Santa Fe at last!
We’ve now had 3 trouble free days of towing.
This is our third time in Santa Fe—the first time in winter. We love Santa Fe and we have a nephew and niece living here (and an in-process grandnephew or grandniece). We spent slightly over two weeks at Santa Fe Skies RV Park, an excellent campground perched on the side of a hill just south of the city. There was nothing to interrupt either the view or the wind.
Dylan and Nica with in-process grandnephew or grandniece
We had several good times with Dylan and Nica, including trips to old favorite and new favorite restaurants, particularly one where we ran a gantlet of peafowl, turkeys, and roosters to get to the door. We attended a grillstravaganza at Dylan and Nica’s home where we got reacquainted with Skeksis (the Cat), were—very carefully—introduced to Ogre and Trout (the Dogs), and each ate about six pounds of meat excellently grilled by Chef Dylan. Dylan also took me to an outdoor shooting range where we merrily poked holes in paper and splintered plywood—big fun, I haven’t been to an outdoor range in years. Turns out you can’t get ammo for anything but Farquharson Rifles these days. I’m apparently out of touch with current events re: ammunition availability.
One of the most interesting restaurants we went to on our own was a Japanese place called Shibumi Ramenya. The Tonkotsu soup was delicious—Nan and I both dislike kimchi but are certain there was a dollop of it in the soup and we both loved it. The odd thing about Shibumi Ramenya is their body odor policy. You wear any kind of fragrance, from perfume to cologne, you are given the boot—no exceptions. It’s a food purity thing, apparently. One wonders if they would exercise the policy if you came in right after a hot sunny day on the manure wagon.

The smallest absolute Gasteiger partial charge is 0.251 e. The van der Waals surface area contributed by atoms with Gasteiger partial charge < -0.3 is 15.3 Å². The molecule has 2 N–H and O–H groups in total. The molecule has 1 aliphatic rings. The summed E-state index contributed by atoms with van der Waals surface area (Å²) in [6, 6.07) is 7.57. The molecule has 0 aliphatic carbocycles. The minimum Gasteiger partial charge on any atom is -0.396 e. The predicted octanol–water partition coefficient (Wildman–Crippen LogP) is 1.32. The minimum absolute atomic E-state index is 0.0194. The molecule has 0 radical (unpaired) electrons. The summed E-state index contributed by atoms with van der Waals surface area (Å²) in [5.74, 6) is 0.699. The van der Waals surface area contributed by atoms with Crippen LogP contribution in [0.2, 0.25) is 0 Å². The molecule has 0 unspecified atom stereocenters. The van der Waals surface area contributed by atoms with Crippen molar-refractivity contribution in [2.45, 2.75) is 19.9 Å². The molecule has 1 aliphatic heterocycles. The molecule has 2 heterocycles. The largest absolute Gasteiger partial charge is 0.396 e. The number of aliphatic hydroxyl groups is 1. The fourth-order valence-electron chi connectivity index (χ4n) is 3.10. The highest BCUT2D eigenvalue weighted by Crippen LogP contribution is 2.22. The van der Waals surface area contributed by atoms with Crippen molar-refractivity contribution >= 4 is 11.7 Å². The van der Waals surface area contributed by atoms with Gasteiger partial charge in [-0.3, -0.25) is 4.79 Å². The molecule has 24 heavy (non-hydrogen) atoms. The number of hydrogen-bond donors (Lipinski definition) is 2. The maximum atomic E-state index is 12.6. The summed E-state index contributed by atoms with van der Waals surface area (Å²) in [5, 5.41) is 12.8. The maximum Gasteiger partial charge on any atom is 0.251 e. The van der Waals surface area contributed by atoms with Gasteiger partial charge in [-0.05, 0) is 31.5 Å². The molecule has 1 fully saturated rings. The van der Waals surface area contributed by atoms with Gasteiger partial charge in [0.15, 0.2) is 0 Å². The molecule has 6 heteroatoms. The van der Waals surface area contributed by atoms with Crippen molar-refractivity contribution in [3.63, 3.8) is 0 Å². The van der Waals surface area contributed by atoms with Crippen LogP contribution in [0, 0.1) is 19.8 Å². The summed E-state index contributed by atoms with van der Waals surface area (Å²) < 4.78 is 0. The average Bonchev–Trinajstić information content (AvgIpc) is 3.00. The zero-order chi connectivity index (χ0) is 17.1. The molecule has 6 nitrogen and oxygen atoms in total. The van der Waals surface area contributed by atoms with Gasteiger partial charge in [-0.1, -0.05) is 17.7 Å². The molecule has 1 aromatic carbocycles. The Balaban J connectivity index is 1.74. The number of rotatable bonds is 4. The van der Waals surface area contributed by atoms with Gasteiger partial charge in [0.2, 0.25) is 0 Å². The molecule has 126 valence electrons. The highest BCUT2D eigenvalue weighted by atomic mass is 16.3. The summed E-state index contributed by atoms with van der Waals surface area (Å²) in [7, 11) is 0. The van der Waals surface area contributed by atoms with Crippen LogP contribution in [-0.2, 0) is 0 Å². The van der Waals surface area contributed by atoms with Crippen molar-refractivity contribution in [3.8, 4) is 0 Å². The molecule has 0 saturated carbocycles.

We got to know Nica’s mom, Cheryl, a lady of Norwegian heritage who appreciated my “Show Me the Lefse” t-shirt. She’s volunteered to help me with my genealogical research once we get our internet solution in place.
We haunted the Santa Fe Farmers Market and scored some remarkably good heirloom tomatoes. We also went to the adjacent Flea Market where we found many high-quality fleas. Alas, only some jewelry fleas were small enough to take home with us.
I actually did some “writing” writing while we were in Santa Fe. NaNoWriMo scheduled a one-day marathon for April 13th so I used the day to finish a chapter in the book that had been giving me trouble since November.
Now to explain the post subtitle.
OK, it didn’t happen at 7 pm and it wasn’t a main hatchway and it didn’t cave in, but grant me some artistic license; I can’t resist the Wreck of the Edmund Fitzgerald reference in the title of this post. Dylan had warned us that Santa Fe could be windy at this time of year. While we were there his prediction was borne out several times. After a particularly windy night I was standing beside the Edmund performing my favorite chore—dumping the black and grey water tanks—when I noticed a smashed fiberglass cowling lying in the unoccupied site next to us. I was engaging in a little harmless Schadenfreude, wondering which poor devils had lost a piece of their RV during the windstorm, when it dawned on me that we were the poor devils in question. The cowling, what was left of it, had blown off our bedroom air conditioner leaving the unit exposed to the elements.